What will your signature legacy be? How can you triumph over the limited understanding many have of our profession?
Will you be underdog or top dog in having a professional impact? How much of your success will be measured from the outside in versus the inside out? Prepare to stake a claim to how you will make a signature difference regardless of restrictive views by others of our profession.
Being thick skinned in a thin skinned profession.
Research indicates that many of us would rather internalize conflict that address it head on. Consider the impact that an undercurrent of unresolved conflict has upon the young children we teach. Learn strategies to strengthen our own social-emotional development and become empowered to give and receive feedback from a deeper place of assurance and strength.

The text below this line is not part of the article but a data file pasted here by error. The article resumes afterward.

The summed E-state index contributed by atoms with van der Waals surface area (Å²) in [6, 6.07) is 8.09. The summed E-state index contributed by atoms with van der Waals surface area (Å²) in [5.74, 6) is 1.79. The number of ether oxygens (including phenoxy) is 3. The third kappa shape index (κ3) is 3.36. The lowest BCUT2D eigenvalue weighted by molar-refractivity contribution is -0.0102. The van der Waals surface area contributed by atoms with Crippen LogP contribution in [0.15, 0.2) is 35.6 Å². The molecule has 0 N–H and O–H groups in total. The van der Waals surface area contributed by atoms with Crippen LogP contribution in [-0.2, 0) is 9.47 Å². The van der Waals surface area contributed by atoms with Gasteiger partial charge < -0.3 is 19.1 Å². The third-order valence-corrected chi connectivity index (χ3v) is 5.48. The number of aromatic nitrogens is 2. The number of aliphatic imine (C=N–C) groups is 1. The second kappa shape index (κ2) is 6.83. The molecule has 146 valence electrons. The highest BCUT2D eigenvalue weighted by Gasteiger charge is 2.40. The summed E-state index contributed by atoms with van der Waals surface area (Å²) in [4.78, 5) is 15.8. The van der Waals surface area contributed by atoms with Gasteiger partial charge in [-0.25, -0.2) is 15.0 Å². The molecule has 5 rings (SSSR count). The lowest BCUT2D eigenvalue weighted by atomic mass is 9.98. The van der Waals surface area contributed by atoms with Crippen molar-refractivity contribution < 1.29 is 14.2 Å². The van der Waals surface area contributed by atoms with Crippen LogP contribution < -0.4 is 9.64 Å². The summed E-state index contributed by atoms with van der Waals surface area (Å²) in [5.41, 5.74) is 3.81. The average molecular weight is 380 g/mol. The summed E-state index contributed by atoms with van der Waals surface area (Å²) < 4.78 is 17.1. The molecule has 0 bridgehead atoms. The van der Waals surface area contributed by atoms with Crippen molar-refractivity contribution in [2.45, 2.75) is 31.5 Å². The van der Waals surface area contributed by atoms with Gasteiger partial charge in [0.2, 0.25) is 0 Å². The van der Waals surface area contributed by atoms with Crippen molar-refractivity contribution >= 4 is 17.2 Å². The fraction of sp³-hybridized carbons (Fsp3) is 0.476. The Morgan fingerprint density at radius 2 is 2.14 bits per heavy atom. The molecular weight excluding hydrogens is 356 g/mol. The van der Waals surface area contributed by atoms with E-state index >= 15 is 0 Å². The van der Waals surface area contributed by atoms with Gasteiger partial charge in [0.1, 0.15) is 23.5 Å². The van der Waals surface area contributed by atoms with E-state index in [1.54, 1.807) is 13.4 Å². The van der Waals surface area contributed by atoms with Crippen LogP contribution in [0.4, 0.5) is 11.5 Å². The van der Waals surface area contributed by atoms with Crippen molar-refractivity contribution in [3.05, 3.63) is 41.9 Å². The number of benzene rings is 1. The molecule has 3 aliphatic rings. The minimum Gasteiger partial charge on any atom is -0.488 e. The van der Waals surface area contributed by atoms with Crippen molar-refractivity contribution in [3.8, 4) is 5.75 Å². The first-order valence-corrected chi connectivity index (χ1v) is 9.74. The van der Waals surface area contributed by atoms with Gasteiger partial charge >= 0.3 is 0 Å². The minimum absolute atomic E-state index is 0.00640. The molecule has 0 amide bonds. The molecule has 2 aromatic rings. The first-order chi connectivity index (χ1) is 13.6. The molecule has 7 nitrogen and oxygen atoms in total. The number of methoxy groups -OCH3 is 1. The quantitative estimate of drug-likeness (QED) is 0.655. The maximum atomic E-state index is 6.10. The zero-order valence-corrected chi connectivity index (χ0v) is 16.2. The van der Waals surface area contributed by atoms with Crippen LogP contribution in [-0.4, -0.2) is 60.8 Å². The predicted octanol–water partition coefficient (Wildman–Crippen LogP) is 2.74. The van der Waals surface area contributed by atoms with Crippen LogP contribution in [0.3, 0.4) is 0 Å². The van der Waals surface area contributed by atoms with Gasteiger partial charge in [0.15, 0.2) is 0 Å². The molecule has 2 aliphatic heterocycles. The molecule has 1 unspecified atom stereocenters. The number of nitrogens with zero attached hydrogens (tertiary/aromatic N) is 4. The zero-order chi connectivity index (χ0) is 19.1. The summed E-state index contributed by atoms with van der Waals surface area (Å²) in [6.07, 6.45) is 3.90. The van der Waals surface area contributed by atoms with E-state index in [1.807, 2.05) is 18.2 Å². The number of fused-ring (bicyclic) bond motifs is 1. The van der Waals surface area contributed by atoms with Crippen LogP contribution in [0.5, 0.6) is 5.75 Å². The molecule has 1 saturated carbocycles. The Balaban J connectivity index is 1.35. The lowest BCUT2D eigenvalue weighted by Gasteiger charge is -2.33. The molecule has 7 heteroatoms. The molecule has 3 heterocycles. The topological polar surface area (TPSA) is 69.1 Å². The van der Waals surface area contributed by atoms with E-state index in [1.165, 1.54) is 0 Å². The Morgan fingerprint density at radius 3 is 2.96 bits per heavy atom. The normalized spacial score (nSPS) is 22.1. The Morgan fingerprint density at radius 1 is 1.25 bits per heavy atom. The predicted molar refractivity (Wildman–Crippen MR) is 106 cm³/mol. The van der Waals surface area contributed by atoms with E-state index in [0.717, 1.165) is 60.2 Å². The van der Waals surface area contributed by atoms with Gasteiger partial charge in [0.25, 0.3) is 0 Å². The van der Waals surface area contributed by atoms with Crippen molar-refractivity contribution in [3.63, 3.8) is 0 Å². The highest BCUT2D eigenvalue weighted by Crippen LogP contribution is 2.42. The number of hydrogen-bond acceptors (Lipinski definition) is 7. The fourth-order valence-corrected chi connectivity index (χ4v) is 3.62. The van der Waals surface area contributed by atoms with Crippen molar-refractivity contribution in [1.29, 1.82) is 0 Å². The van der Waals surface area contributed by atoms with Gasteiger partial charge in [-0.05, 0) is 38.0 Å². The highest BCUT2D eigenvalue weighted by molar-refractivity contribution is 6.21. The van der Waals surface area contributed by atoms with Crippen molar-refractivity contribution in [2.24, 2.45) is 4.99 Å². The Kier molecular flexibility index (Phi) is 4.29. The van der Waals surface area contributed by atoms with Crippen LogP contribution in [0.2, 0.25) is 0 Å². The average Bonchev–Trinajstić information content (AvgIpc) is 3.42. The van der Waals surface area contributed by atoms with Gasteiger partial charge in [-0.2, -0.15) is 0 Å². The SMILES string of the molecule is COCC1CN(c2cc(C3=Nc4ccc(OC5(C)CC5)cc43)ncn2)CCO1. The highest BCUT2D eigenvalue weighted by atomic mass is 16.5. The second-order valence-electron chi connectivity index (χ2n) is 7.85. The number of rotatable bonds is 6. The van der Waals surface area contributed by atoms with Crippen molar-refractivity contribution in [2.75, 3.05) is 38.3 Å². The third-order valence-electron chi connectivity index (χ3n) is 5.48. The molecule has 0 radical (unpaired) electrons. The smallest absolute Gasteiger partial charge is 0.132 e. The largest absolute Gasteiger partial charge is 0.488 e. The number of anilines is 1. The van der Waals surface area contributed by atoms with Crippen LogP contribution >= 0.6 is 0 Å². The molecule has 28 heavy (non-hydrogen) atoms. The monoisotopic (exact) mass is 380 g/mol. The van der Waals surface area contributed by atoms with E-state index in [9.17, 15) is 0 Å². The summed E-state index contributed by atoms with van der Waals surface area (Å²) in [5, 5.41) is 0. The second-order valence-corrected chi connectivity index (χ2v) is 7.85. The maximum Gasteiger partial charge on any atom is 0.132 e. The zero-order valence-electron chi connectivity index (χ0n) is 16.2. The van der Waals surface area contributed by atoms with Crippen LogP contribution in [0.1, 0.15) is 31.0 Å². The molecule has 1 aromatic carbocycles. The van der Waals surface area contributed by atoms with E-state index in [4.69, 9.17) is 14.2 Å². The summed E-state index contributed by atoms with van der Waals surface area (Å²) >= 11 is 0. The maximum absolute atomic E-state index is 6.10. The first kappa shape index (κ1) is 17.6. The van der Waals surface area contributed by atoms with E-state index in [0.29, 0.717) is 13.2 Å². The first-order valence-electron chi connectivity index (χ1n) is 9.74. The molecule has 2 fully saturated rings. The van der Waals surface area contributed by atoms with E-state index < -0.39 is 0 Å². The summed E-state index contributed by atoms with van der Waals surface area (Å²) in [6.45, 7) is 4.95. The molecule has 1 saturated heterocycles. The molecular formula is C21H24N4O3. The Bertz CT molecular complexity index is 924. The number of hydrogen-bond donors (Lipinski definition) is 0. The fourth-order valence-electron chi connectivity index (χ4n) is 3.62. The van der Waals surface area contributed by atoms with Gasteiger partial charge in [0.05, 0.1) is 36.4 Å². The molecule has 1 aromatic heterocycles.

R-E-S-P-E-C-T (Right to Emotional Support, Positive self-image, Empathy, Caring, and Time). RESPECT-ing ourselves? Learn strategies for turning pain into possibilities, mistakes into wisdom, and broken hearts into artful professionalism.
As early childhood educators, we often criticize ourselves harshly while giving love and credit unconditionally. We deserve the same care and respect. Do you want to learn how to be generously gentle to yourself? Begin by asking yourself three RESPECT-fully liberating questions as soon as you begin to say “I can’t” or “I’m not___ enough”. Children learn from our example – we are child’s curriculum. Let’s model RESPECT.